Topic : Soins de santé
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In response to the increasing industrialization of dairy farming in France, Fabrice is developing an entrepreneurial-driven small-scale farming alternative that reinvents the role of farmers keeps them in the agricultural and economic landscape. Through new modes of production and distribution that respect the environment and offer healthy milk, he positions dairy producers as wellness partners and reconnects them with consumers.
Guilhem Chéron is creating a viable alternative to France’s industrial agricultural production system by using peer-to-peer marketing to fundamentally transform the economics of artisanal, environmentally sustainable food production. By reducing overhead costs and inefficiencies, Guihem is more than doubling the income suppliers receive for their products, first for suppliers in France and ultimately, across Western Europe.
In response to increasing agricultural industrialization throughout France, Jérôme Deconinck has created the first agricultural land trust to mobilize the French population to preserve their agricultural heritage, and to promote the development of a more unified small-scale organic farming culture. He is demonstrating that another form of rural development—one that preserves landscapes, ensures custody of the environment, and maintains economic and social activities—is possible.
Since the 1980s, Jean-Guy Henckel has worked to help the most excluded out of long-term unemployment. His innovative model trains them to produce high-value, organic agricultural products and organizes them into local “Cocagne Gardens,” organizations that market their packaged products to conscientious consumers, who in turn commit to buying their products every week. Beginning locally, Jean-Guy has expanded his approach to over 100 locations across France.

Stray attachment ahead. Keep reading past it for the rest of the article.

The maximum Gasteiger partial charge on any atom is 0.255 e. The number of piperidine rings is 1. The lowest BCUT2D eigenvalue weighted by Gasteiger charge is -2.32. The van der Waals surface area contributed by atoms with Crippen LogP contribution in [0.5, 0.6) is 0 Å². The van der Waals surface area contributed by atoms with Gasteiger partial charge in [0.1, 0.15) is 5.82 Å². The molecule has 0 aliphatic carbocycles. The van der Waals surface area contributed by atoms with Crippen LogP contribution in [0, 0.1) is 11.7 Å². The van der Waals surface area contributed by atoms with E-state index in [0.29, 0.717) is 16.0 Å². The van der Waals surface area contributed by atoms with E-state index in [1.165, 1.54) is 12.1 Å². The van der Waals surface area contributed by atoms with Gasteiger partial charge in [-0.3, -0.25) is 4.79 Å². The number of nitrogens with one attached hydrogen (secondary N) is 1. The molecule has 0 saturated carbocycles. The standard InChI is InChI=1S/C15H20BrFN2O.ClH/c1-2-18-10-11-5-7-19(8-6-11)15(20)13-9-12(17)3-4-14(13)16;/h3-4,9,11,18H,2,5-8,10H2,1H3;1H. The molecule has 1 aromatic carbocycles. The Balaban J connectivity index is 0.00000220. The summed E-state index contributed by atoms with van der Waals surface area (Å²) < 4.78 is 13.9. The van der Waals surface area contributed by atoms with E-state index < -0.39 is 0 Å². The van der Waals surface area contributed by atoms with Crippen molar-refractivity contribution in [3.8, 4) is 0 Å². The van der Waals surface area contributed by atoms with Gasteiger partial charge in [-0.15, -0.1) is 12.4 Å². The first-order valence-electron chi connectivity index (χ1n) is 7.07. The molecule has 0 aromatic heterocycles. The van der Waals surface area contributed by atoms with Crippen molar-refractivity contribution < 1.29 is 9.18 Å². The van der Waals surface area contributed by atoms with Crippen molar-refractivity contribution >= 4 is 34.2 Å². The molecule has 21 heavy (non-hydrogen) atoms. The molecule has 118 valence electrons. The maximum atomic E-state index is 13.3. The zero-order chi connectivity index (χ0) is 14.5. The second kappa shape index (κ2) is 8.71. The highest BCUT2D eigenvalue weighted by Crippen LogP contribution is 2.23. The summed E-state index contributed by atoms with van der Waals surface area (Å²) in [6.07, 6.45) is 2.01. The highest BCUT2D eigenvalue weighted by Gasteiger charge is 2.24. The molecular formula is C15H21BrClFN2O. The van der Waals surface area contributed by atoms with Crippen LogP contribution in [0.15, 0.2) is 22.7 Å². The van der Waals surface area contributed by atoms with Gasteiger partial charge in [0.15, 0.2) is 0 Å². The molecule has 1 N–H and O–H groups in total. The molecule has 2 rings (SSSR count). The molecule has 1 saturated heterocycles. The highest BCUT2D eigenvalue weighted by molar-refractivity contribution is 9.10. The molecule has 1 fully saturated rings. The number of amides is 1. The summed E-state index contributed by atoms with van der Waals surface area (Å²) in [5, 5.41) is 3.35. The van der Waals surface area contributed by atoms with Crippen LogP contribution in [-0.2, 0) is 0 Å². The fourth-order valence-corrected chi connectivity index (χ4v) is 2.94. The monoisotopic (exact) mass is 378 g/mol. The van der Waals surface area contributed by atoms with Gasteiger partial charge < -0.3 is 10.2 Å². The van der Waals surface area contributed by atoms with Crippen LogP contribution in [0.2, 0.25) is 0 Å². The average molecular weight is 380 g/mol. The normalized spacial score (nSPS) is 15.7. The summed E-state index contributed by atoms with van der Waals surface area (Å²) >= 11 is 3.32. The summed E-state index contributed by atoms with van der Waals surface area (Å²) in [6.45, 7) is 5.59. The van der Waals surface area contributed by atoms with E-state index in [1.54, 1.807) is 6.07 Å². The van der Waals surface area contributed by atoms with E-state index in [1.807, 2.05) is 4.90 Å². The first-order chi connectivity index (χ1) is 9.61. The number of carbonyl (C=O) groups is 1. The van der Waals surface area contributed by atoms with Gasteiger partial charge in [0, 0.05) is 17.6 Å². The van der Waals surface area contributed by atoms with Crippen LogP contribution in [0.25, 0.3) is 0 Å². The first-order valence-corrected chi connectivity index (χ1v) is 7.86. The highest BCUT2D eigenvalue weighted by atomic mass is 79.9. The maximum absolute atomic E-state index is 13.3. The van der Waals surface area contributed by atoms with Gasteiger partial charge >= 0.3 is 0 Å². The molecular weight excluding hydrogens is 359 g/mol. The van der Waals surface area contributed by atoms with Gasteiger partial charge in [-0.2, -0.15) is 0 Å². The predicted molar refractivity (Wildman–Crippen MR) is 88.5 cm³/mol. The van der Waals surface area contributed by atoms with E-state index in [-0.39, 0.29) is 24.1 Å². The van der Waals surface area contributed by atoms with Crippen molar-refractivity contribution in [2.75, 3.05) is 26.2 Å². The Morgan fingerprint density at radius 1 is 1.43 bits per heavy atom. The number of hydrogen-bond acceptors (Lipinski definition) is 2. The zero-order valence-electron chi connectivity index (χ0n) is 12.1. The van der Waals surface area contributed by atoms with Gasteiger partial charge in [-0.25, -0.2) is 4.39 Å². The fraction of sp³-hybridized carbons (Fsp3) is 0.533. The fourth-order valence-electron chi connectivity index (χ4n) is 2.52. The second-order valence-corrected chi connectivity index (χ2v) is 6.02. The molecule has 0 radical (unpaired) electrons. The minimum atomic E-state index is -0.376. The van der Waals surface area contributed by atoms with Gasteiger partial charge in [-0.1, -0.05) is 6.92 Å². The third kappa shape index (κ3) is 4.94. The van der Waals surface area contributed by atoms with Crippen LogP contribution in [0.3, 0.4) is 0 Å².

Nicolas Metro is redefining forest preservation as a human development issue, one that reaches far beyond environmental conservation. By positioning trees as central actors in creating economic opportunities and addressing social issues, Nicolas develops simple ways for companies and local communities to find common ground where entrepreneurial solutions are encouraged to flourish.
The global food supply chain is broken. Low-cost food is subsidized through a process of externalizing costs that serves only the largest multinational organizations and creates negative environmental and social impacts. Small producers around the world are seeing their way of living jeopardized. Consumers find it harder and harder to know about the source and nutrition of the foods they buy.
In many wildlife-protected areas in Uganda, communities and wildlife are sharing habitats, living closer and interdependent lives than ever before. Dr. Gladys Kalema-Zikusoka is linking Uganda's wildlife management and rural public health programs to create common resources that benefit both people and animals.
At the beginning of the 1990s, Roberto Epple became one of the major actors of a campaign to preserve the River Loire, the last wild river in Europe, causing the French government to abdicate and preventing the constructing a series of large dams along its course. Based on this successful experience, Roberto created a “River Parliament”—a European network of local and national citizen organizations willing to work together.
With a central philosophy that “it’s not worth giving, it’s not worth selling, it’s worth constructing together,” Pierre is addressing the unmet needs of diverse impoverished rural and urban communities in northern Argentina for cleaner and cost-effective energy solutions, thereby improving their income, health, the environment and livelihoods.